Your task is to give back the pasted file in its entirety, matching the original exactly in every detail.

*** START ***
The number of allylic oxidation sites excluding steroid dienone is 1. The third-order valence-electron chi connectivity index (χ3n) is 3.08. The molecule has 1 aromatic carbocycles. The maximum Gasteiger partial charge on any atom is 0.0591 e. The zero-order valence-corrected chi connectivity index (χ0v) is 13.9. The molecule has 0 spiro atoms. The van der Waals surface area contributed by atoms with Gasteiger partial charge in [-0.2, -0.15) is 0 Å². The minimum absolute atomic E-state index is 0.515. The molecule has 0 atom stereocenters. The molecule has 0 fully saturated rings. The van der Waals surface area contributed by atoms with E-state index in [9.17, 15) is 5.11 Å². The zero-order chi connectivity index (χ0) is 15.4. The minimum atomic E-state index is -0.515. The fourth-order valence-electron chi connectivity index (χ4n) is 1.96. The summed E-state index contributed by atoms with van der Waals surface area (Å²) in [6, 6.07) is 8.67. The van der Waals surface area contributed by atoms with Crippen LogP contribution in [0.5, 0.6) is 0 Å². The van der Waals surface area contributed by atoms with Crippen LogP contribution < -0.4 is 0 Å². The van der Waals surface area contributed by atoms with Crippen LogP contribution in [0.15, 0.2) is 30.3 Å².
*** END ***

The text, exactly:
The number of allylic oxidation sites excluding steroid dienone is 1. The third-order valence-electron chi connectivity index (χ3n) is 3.08. The molecule has 1 aromatic carbocycles. The maximum Gasteiger partial charge on any atom is 0.0591 e. The zero-order valence-corrected chi connectivity index (χ0v) is 13.9. The molecule has 0 spiro atoms. The van der Waals surface area contributed by atoms with Gasteiger partial charge in [-0.2, -0.15) is 0 Å². The minimum absolute atomic E-state index is 0.515. The molecule has 0 atom stereocenters. The molecule has 0 fully saturated rings. The van der Waals surface area contributed by atoms with E-state index in [9.17, 15) is 5.11 Å². The zero-order chi connectivity index (χ0) is 15.4. The minimum atomic E-state index is -0.515. The fourth-order valence-electron chi connectivity index (χ4n) is 1.96. The summed E-state index contributed by atoms with van der Waals surface area (Å²) in [6, 6.07) is 8.67. The van der Waals surface area contributed by atoms with Crippen LogP contribution in [0.5, 0.6) is 0 Å². The van der Waals surface area contributed by atoms with Crippen LogP contribution < -0.4 is 0 Å². The van der Waals surface area contributed by atoms with Crippen LogP contribution in [0.15, 0.2) is 30.3 Å².